Allen’s Hummingbirds are quite similar in appearance to several other hummingbird species, namely the Rufous Hummingbird, Broad-tailed Hummingbird, and the Calliope Hummingbird. Some ways to distinguish between these breeds are listed below:
- vs. Rufous Hummingbirds: Male Rufous Hummingbirds typically have more of an orange back, with less (or no) green, compared to an Allen’s Hummingbird. One other difference (though very hard to see) is that the outer tail feather of an Allen’s Hummingbird is narrow, while the outer tail feather of a Rufous Hummingbird is broader. Females of these two species can be very difficult to differentiate, with the only difference being the width of the outermost tail feather.
- vs. Broad-tailed Hummingbird: Broad-tailed Hummingbirds are larger than Allen’s Hummingbirds, and typically do not have the rusty orange coloring around their tails, eyes, and bellies.
- vs. Calliope Hummingbirds: Calliope Hummingbirds are smaller than Allen’s Hummingbirds, and are also lacking the coppery colors found on the Allen’s Hummingbird. Also, the tail feathers of the Calliope Hummingbird do not stick out past their wings, while the tails of the Allen’s Hummingbird do jut out past their folded wings.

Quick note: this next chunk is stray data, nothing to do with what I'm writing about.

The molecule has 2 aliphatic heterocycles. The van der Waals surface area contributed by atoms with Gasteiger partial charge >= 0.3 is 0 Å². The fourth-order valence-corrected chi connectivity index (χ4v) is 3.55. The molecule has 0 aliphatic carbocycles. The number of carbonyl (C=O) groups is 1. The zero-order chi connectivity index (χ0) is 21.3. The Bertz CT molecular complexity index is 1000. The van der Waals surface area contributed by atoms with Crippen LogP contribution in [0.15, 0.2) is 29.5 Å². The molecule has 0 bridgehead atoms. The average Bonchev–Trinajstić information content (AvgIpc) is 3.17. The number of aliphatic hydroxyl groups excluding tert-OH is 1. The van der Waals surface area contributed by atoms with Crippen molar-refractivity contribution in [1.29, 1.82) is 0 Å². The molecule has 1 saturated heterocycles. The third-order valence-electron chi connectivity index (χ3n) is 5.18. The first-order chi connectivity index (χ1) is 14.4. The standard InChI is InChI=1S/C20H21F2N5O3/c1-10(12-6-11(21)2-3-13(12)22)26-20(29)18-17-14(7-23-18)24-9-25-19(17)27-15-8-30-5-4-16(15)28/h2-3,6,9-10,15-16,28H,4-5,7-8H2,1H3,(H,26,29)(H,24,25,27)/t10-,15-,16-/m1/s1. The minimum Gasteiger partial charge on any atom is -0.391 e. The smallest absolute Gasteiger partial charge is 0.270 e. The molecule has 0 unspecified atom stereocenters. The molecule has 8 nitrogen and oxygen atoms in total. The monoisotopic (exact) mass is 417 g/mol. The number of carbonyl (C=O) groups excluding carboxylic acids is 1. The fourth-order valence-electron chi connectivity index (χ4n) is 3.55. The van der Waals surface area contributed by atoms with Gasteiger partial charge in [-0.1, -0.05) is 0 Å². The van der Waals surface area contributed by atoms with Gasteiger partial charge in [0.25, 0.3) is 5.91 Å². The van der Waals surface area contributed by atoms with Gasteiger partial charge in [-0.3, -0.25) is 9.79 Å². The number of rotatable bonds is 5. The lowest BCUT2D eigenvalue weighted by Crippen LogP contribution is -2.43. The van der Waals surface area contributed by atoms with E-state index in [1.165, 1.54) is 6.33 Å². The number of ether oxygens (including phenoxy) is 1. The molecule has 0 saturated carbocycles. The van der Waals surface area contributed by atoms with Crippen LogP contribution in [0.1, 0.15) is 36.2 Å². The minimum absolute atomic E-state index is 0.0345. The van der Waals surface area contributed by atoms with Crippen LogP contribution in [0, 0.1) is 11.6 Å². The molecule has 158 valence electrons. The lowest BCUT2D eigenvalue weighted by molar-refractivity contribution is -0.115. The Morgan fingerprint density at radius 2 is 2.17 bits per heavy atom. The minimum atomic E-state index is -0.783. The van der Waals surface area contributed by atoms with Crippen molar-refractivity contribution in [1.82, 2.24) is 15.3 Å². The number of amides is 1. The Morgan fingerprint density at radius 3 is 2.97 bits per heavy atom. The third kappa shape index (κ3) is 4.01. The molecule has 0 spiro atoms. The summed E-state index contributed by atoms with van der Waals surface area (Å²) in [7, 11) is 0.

Where Does the Allen’s Hummingbird Live: Habitat
As previously mentioned, the Allen’s Hummingbird breeding grounds range extends along a narrow band of land along the coast of California and up into Oregon, as well as on some of the channel islands off the coast of southern California. The S. s. sasin subspecies winters in south-central Mexico, migrating between there and their breeding grounds annually. In their breeding grounds, Allen’s Hummingbirds can be found in wooded or brushy areas along the coast, often in or near canyons, parks, or woodlands. Males will establish a breeding territory and patrol this territory–they can often be seen perched on a high branch, surveying their territory for intruders or possible mates. Female Allen’s Hummingbirds set up nests in brushy areas, preferring denser vegetation that may provide cover for the nests that they build.
During migration, and in their wintering grounds in Mexico, Allen’s Hummingbirds are attracted to meadows and pastures in mountains or highlands, where they can find enough flowers and plants to provide much-needed nectar for food.
The Allen’s Hummingbird subspecies S. s. sedentarius does not migrate, instead living primarily on a few islands off the coast of southern California (and in recent years expanding their range to include mainland California, in some small pockets around the Los Angeles area).
Allen’s Hummingbird Diet and Feeding